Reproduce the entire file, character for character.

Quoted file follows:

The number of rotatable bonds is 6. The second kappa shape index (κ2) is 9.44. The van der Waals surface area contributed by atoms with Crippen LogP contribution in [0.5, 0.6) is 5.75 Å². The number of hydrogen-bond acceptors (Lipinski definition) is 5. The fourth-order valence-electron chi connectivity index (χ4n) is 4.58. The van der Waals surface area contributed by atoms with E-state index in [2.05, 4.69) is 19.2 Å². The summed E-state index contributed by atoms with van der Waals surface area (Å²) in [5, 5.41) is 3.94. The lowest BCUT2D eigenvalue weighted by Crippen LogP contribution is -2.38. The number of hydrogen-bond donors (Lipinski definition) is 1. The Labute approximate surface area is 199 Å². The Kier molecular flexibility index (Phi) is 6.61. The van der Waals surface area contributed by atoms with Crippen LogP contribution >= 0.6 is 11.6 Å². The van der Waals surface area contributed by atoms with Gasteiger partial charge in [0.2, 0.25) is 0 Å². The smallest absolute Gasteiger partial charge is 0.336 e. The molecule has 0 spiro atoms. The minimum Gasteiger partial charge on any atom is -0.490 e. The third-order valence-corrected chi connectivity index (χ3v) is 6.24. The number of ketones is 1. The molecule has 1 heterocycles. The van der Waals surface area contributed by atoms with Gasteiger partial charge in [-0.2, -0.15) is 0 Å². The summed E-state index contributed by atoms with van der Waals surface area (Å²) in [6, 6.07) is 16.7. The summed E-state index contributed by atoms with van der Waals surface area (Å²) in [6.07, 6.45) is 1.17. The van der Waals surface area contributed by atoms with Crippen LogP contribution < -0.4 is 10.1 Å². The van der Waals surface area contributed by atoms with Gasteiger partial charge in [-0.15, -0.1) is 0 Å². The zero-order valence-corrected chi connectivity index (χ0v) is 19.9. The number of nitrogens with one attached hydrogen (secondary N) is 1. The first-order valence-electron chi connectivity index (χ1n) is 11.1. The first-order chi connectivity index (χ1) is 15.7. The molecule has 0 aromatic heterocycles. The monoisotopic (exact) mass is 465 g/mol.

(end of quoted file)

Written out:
The number of rotatable bonds is 6. The second kappa shape index (κ2) is 9.44. The van der Waals surface area contributed by atoms with Crippen LogP contribution in [0.5, 0.6) is 5.75 Å². The number of hydrogen-bond acceptors (Lipinski definition) is 5. The fourth-order valence-electron chi connectivity index (χ4n) is 4.58. The van der Waals surface area contributed by atoms with E-state index in [2.05, 4.69) is 19.2 Å². The summed E-state index contributed by atoms with van der Waals surface area (Å²) in [5, 5.41) is 3.94. The lowest BCUT2D eigenvalue weighted by Crippen LogP contribution is -2.38. The number of hydrogen-bond donors (Lipinski definition) is 1. The Labute approximate surface area is 199 Å². The Kier molecular flexibility index (Phi) is 6.61. The van der Waals surface area contributed by atoms with Crippen LogP contribution >= 0.6 is 11.6 Å². The van der Waals surface area contributed by atoms with Gasteiger partial charge in [0.2, 0.25) is 0 Å². The smallest absolute Gasteiger partial charge is 0.336 e. The molecule has 0 spiro atoms. The minimum Gasteiger partial charge on any atom is -0.490 e. The third-order valence-corrected chi connectivity index (χ3v) is 6.24. The number of ketones is 1. The molecule has 1 heterocycles. The van der Waals surface area contributed by atoms with Gasteiger partial charge in [-0.2, -0.15) is 0 Å². The summed E-state index contributed by atoms with van der Waals surface area (Å²) in [6, 6.07) is 16.7. The summed E-state index contributed by atoms with van der Waals surface area (Å²) in [6.07, 6.45) is 1.17. The van der Waals surface area contributed by atoms with Crippen LogP contribution < -0.4 is 10.1 Å². The van der Waals surface area contributed by atoms with Gasteiger partial charge in [-0.15, -0.1) is 0 Å². The zero-order valence-corrected chi connectivity index (χ0v) is 19.9. The number of nitrogens with one attached hydrogen (secondary N) is 1. The first-order valence-electron chi connectivity index (χ1n) is 11.1. The first-order chi connectivity index (χ1) is 15.7. The molecule has 0 aromatic heterocycles. The monoisotopic (exact) mass is 465 g/mol.